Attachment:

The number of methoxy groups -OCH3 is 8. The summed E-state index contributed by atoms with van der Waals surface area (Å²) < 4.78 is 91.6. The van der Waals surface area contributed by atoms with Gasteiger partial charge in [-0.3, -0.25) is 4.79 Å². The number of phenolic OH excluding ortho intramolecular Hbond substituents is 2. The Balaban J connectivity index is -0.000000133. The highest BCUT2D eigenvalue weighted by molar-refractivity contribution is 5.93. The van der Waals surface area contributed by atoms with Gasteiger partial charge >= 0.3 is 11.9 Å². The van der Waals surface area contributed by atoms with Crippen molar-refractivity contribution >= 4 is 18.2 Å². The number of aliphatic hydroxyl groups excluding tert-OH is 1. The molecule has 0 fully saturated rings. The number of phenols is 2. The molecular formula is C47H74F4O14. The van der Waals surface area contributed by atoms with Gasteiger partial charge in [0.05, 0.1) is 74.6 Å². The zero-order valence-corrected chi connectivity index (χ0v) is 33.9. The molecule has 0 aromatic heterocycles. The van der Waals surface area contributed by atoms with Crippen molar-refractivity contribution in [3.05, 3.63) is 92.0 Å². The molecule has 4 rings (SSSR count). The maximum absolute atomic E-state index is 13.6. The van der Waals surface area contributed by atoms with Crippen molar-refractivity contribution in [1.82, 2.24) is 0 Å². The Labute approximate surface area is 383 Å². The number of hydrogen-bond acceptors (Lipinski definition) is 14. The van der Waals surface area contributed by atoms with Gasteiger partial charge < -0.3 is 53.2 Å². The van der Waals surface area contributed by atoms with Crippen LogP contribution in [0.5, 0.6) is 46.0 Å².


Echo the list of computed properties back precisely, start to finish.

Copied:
The number of methoxy groups -OCH3 is 8. The summed E-state index contributed by atoms with van der Waals surface area (Å²) < 4.78 is 91.6. The van der Waals surface area contributed by atoms with Gasteiger partial charge in [-0.3, -0.25) is 4.79 Å². The number of phenolic OH excluding ortho intramolecular Hbond substituents is 2. The Balaban J connectivity index is -0.000000133. The highest BCUT2D eigenvalue weighted by molar-refractivity contribution is 5.93. The van der Waals surface area contributed by atoms with Gasteiger partial charge >= 0.3 is 11.9 Å². The van der Waals surface area contributed by atoms with Crippen molar-refractivity contribution >= 4 is 18.2 Å². The number of aliphatic hydroxyl groups excluding tert-OH is 1. The molecule has 0 fully saturated rings. The number of phenols is 2. The molecular formula is C47H74F4O14. The van der Waals surface area contributed by atoms with Gasteiger partial charge in [0.05, 0.1) is 74.6 Å². The zero-order valence-corrected chi connectivity index (χ0v) is 33.9. The molecule has 0 aromatic heterocycles. The van der Waals surface area contributed by atoms with Crippen molar-refractivity contribution in [3.05, 3.63) is 92.0 Å². The molecule has 4 rings (SSSR count). The maximum absolute atomic E-state index is 13.6. The van der Waals surface area contributed by atoms with Crippen molar-refractivity contribution in [1.82, 2.24) is 0 Å². The Labute approximate surface area is 383 Å². The number of hydrogen-bond acceptors (Lipinski definition) is 14. The van der Waals surface area contributed by atoms with Gasteiger partial charge < -0.3 is 53.2 Å². The van der Waals surface area contributed by atoms with Crippen LogP contribution in [0.5, 0.6) is 46.0 Å².